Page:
It is clear from the poster examples for these two movies that the "concept" was far more important than the narrative. Notice how little exposure the human characters receive, they are evidently of little consequence to the overall movie as it was assumed that the CGI would be the main audience appeal.
It is disrespectful to audiences when it is assumed that impressive visuals will compensate for a strong human narrative. If a film fails to offer the potential of emotional investment, it will always struggle to appeal to fringe demographics, as was the case with both of these examples.
"Overseas, however, marketing campaigns still rely heavily on star power. And while Warner Bros. has no major star wattage in “Pacific Rim,” the studio created country-specific posters that feature the film’s local alien-fighting robots."
The opening sentence of this quote is largely debatable as international posters for World War Z, Oblivion etc do not differ greatly from the domestic ones. It is also worth noting that some global campaigns focus too heavily on star-power (or the appeal of a certain character) at the expense of narrative or spectacle.Two films guilty of this strategy are The Wolverine and Man of Steel because both have focused almost entirely on the primary protagonists at the expense of everything else.
With further reference to the quote, it is intriguing when a film disappoints in the US but succeeds internationally. Surely the supposed international strategy that adapts to the needs of the audience rather than relying on assumption is far more effective and justified by evidently stronger box-office results? This would present a strong argument for one global strategy to be agreed upon per film, which could then be adapted to suit various territories.
"And while Warner Bros. has no major star wattage in “Pacific Rim,” the studio created country-specific posters that feature the film’s local alien-fighting robots."
|Japanese theatrical poster for Pacific Rim|
When there is no pre-established demographic for a big-budget sci-fi movie, the necessity to be universally appealing is absolutely vital. By focusing on the impressive CGI, they are neglecting the human story and subsequently the emotional impact that accompanies it.
It appears as though the most important aspect of the movie is the CGI but something that is aesthetically pleasing may not be rich in content. The impact of the WOW factor is only sustainable for a limited amount of time and once audience have grown accustomed to it, they will demand more.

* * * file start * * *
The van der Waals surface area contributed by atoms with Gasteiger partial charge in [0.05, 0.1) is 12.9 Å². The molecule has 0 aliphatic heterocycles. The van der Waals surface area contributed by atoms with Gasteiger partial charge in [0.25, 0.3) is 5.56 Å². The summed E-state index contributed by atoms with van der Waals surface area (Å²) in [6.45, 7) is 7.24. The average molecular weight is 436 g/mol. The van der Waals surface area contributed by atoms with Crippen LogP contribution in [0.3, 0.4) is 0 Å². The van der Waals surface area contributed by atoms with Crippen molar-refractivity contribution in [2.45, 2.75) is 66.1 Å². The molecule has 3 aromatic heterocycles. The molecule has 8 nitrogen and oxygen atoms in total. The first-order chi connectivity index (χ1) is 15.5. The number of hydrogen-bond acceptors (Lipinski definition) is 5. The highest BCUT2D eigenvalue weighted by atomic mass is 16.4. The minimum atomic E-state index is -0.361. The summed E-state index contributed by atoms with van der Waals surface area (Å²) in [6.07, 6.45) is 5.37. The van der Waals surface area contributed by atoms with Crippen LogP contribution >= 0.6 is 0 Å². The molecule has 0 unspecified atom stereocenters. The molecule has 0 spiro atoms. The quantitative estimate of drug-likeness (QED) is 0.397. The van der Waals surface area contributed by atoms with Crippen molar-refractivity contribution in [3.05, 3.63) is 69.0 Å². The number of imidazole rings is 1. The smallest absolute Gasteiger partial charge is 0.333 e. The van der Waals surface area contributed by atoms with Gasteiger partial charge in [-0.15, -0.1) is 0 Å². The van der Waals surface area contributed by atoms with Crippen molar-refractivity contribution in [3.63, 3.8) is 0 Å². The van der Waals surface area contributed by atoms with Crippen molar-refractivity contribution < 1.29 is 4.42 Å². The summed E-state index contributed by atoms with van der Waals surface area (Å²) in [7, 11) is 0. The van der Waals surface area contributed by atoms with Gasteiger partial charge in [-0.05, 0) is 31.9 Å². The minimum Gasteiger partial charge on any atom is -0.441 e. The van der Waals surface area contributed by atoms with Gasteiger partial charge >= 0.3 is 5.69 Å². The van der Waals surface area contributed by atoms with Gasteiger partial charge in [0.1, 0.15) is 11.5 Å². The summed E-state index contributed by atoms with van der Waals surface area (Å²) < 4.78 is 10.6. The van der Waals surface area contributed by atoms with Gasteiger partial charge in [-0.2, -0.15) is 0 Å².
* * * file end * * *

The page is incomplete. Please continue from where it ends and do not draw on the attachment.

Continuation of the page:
The fact that the film doesn't feature any stars should be of little consequence to the marketing strategy. It is vital that humans are present within the campaign otherwise there is a major risk that it will be too similar to a videogame. One interesting angle would be that the characters represent regular people who are fighting to save humanity, which would tap into the imagination and emotional involvement of cinema-goers who may envision themselves in that situation.
Placing emphasis on the human aspects of the movie would signify that it has more depth and integrity than a generic CGI-heavy blockbuster and may ensure wider appeal across other demographics.
Currently, the film's marketing campaign is too similar to King Kong's, which relied too heavily on the visual impact of CGI and motion-capture to satisfy audiences:
|Country-specific poster - Australia|
To conclude, the notion that concept and spectacle sells is a volatile assumption that has already proven to be inconsistent at best. Big concepts are vital, but so is audience awareness of narrative and character familiarity.
When too much emphasis is placed on one aspect it proves detrimental to the audience's interpretation of the film. With reference to Pacific Rim, it resembles movies that we have seen before; such as Cloverfield and Transformers. Consequently, it offers nothing new to its target demographic and also negates the importance of the narrative due to the overwhelming bias afforded to the CGI.
It seems as though the most effective marketing campaign, for example Iron Man 3, provide a blend of spectacle, narrative and star power, which provides audiences with sufficient information to satisfy all demographics.
More marketing teams should follow in Marvel's footsteps, their strategy works.